Pelton wheel


Pelton's paddle geometry was designed so that when the rim ran at half the speed of the water jet, the water left the wheel with very little speed; thus his design extracted almost all of the water's impulse energywhich allowed for a very efficient turbine. == History == Lester Allan Pelton was born in Vermillion, Ohio in 1829.


In 1850, he traveled overland to take part in the California Gold Rush.


In 1860, he moved to Camptonville, a center of placer mining activity.


A Pelton wheel is an impulse-type water turbine invented by American inventor Lester Allan Pelton in the 1870s.

Pelton worked on a design for a water wheel that would work with the relatively small flow found in these streams. By the mid 1870s, Pelton had developed a wooden prototype of his new wheel.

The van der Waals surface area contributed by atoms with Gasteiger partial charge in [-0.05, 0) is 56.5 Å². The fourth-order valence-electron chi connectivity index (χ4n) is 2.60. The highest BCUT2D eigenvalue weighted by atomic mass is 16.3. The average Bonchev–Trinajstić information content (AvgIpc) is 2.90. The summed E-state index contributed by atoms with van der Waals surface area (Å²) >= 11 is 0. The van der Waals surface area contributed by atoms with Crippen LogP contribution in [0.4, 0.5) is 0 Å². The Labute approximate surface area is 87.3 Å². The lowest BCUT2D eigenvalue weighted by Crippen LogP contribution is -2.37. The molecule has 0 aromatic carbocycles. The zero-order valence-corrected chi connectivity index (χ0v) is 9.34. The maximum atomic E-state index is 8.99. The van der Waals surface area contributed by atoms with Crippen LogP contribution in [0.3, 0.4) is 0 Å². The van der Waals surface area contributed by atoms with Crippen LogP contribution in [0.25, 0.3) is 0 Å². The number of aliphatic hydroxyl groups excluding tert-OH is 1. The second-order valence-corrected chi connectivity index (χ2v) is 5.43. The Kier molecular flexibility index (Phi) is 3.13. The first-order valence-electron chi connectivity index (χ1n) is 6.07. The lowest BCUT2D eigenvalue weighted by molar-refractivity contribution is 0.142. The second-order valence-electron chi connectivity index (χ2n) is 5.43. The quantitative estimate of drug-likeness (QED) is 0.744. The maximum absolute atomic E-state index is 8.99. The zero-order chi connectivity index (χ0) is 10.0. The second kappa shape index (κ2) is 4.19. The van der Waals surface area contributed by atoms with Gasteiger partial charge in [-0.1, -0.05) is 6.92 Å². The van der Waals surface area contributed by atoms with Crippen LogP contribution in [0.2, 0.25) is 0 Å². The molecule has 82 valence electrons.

In 1876, he approached the Miners Foundry in Nevada City, California to build the first commercial models in iron.


The first Pelton Wheel was installed at the Mayflower Mine in Nevada City in 1878.


He patented his invention on 26 October 1880.


By the mid-1880s, the Miners Foundry could not meet the demand, and in 1888, Pelton sold the rights to his name and the patents to his invention to the Pelton Water Wheel Company in San Francisco.


In 1892, the Company added a branch on the east coast at 143 Liberty Street in New York City.


By 1900, over 11,000 turbines were in use.


In 1914, the company moved manufacturing to new, larger premises at 612 Alabama Street in San Francisco.


In 1956, the company was acquired by the Baldwin-Lima-Hamilton Company, which company ended manufacture of Pelton Wheels. In New Zealand, A & G Price in Thames, New Zealand produced Pelton waterwheels for the local market.

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Page generated on 2021-08-05